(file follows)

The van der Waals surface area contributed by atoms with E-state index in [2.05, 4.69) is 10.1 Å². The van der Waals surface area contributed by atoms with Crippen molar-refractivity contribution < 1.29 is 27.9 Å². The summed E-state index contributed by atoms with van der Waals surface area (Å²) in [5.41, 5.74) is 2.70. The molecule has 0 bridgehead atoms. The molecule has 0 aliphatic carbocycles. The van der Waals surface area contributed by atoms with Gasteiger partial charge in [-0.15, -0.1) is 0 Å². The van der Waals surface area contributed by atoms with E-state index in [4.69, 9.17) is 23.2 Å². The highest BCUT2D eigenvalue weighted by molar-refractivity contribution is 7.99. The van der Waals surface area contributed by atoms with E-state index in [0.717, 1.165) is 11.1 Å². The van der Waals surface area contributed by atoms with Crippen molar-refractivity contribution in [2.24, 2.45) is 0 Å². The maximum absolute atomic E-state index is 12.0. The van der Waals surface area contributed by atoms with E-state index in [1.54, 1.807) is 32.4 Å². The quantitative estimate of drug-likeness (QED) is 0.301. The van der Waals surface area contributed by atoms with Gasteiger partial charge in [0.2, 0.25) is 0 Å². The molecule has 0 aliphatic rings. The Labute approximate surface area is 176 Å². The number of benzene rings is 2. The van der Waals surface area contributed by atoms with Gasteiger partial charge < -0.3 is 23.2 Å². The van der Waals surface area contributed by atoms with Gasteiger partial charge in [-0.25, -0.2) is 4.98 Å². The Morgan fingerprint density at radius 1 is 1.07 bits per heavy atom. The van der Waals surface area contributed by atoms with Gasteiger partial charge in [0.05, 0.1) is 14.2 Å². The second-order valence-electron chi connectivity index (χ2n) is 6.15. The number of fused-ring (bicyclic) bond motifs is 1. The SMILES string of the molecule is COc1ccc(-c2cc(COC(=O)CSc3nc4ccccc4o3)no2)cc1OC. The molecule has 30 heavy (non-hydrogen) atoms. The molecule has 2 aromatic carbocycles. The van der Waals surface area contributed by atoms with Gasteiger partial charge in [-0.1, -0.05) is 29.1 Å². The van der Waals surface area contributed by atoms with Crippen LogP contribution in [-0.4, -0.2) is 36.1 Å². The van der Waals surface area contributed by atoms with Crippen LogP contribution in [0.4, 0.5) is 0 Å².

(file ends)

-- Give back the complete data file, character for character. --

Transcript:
The van der Waals surface area contributed by atoms with E-state index in [2.05, 4.69) is 10.1 Å². The van der Waals surface area contributed by atoms with Crippen molar-refractivity contribution < 1.29 is 27.9 Å². The summed E-state index contributed by atoms with van der Waals surface area (Å²) in [5.41, 5.74) is 2.70. The molecule has 0 bridgehead atoms. The molecule has 0 aliphatic carbocycles. The van der Waals surface area contributed by atoms with Gasteiger partial charge in [-0.15, -0.1) is 0 Å². The van der Waals surface area contributed by atoms with E-state index in [4.69, 9.17) is 23.2 Å². The highest BCUT2D eigenvalue weighted by molar-refractivity contribution is 7.99. The van der Waals surface area contributed by atoms with E-state index in [0.717, 1.165) is 11.1 Å². The van der Waals surface area contributed by atoms with Crippen molar-refractivity contribution in [2.24, 2.45) is 0 Å². The maximum absolute atomic E-state index is 12.0. The van der Waals surface area contributed by atoms with E-state index in [1.54, 1.807) is 32.4 Å². The quantitative estimate of drug-likeness (QED) is 0.301. The van der Waals surface area contributed by atoms with Gasteiger partial charge in [0.2, 0.25) is 0 Å². The molecule has 0 aliphatic rings. The Labute approximate surface area is 176 Å². The number of benzene rings is 2. The van der Waals surface area contributed by atoms with Gasteiger partial charge < -0.3 is 23.2 Å². The van der Waals surface area contributed by atoms with Gasteiger partial charge in [-0.25, -0.2) is 4.98 Å². The Morgan fingerprint density at radius 1 is 1.07 bits per heavy atom. The van der Waals surface area contributed by atoms with Gasteiger partial charge in [0.05, 0.1) is 14.2 Å². The second-order valence-electron chi connectivity index (χ2n) is 6.15. The number of fused-ring (bicyclic) bond motifs is 1. The SMILES string of the molecule is COc1ccc(-c2cc(COC(=O)CSc3nc4ccccc4o3)no2)cc1OC. The molecule has 30 heavy (non-hydrogen) atoms. The molecule has 2 aromatic carbocycles. The van der Waals surface area contributed by atoms with Gasteiger partial charge in [-0.1, -0.05) is 29.1 Å². The van der Waals surface area contributed by atoms with Crippen LogP contribution in [-0.4, -0.2) is 36.1 Å². The van der Waals surface area contributed by atoms with Crippen LogP contribution in [0.4, 0.5) is 0 Å².